Data regarding the clinical symptoms and results of physical examinations were retrospectively collected from patients' medical records. Tumor-associated symptoms included lower back pain, muscle weakness or sensory disturbance in the lower extremities, bowel or bladder disturbances, night back or leg pain, Déjèrine symptoms, and positive results of the straight leg raise test (SLRT), femoral nerve stretching test, and the Kemp test. We divided the patients into 2 groups: a symptomatic tumor group and an asymptomatic tumor group. Patients exhibiting symptoms obviously not related to their tumors were classified into the asymptomatic tumor group.

4. Statistical Analysis

A Mann-Whitney U test was used to analyze the differences in PTO measurements between the symptom-positive and -negative groups for each clinical variable. p<0.05 was considered significant.

Results

Tumor location and frequencies of occurrence in our sample were as follows: L2 position in 4 cases, L2–3 in 5 cases, L3 in 3 cases, L3–4 in 4 cases, L4 in 3 cases, L4–5 in 1 case, L5 in 1 case, and S2 in 1 case. Tumors made contact with intervertebral discs in 8 cases.
PTO values (in percentages) are shown in Table 1 and Fig. 3. In the 4 cases comprising the asymptomatic tumor group (in which tumor presence was not related to clinical symptoms), PTO was 5%–10% (mean, 9%) in axial slices and 23%–31% (mean, 30%) in sagittal slices. In the 18 cases included in the symptomatic tumor group (in which tumor presence was associated with clinical symptoms), PTO was 11%–86% (mean, 50%) in axial slices and 43%–88% (mean, 71%) in sagittal slices.

1. Relationship between PTO and clinical symptoms

PTO in axial slices was significantly higher in the presence of Déjèrine symptoms, and PTO in sagittal slices was significantly higher in the presence of muscle weakness, a positive SLRT, and a positive Kemp sign (Table 1).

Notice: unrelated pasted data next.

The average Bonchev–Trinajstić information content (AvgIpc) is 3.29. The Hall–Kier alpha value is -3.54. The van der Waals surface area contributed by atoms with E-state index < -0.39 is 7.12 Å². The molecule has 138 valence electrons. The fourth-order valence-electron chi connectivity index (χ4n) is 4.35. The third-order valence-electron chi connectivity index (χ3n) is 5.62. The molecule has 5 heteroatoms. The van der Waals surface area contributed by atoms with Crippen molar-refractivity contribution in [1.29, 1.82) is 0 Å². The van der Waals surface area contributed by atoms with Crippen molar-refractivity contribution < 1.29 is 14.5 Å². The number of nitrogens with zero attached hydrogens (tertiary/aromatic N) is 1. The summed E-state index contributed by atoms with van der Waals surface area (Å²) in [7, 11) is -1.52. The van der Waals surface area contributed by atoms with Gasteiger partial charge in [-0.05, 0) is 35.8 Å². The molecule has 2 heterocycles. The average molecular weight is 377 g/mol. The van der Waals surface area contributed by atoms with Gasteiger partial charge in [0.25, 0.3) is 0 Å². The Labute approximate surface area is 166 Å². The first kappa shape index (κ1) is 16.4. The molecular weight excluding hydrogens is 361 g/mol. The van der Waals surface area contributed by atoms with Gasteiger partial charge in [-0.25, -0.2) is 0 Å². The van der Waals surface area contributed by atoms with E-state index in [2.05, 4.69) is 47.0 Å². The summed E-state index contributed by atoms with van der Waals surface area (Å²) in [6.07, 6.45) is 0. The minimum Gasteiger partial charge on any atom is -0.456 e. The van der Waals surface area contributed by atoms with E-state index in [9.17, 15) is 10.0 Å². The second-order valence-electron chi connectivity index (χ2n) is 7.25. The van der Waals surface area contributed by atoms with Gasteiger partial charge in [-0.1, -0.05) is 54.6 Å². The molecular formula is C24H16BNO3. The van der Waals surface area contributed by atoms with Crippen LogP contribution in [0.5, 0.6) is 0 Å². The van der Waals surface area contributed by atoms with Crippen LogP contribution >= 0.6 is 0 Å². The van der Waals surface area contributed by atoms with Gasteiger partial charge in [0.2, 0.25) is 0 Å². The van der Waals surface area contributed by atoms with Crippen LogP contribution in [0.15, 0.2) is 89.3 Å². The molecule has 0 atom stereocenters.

2. Relationship between clinical symptoms and tumor contact with an intervertebral disc

The presence or absence of tumor contact with intervertebral discs bore no significant relationship with any clinical symptom.

Discussion

A number of studies have analyzed cross-sectional areas of intracanal-occupying lesions, such as lumbar disc herniation, burst fracture, ligamentum flavum, and ossification of the posterior longitudinal ligament [3,4,5,6]. Some authors have reported a correlation of clinical symptoms with both the cross-sectional area of the dural sac and the extent of lumbar canal stenosis [7,8,9,10,11,12,13]. However, little is known about the relationship between the clinical symptoms and PTO of cauda equina schwannoma in the lumbar spinal canal [1]. To our knowledge, this is the first study describing a correlation between PTO of cauda equina schwannomas and the associated clinical symptoms.
Our results suggest that PTO values of >20% in axial slices and >40% in sagittal slices can be indices of symptomatic schwannomas. Furthermore, PTO >70% in a sagittal slice can be a rough indicator of the presence of neurological deficit or severe symptoms, such as muscle weakness, a positive SLRT, or a positive Kemp test result. These indices can be used in some clinical situations. First, when PTO is smaller than these indices, we should consider other origins for the patients' symptoms. Second, in cases of asymptomatic cauda equina schwannomas, it can sometimes be very difficult for the patient and doctor to decide the timing of surgical treatment; in these situations, these indices may be useful for clinical planning with regard to determining the follow-up intervals and operative indications. Additional longitudinal studies may reveal the natural progression of tumor enlargement and its association with clinical symptoms.
In general, the cross-sectional area of the spinal canal is narrowest at the level of the intervertebral disc. Therefore, we hypothesized that tumor contact with the intervertebral disc may affect clinical symptoms [14]. Contrary to our hypothesis, the presence or absence of tumor contact with the intervertebral disc had no significant relationship with any clinical symptom. However, since our study included a small number of cases, further analyses in a larger number of patients will be necessary to confirm this.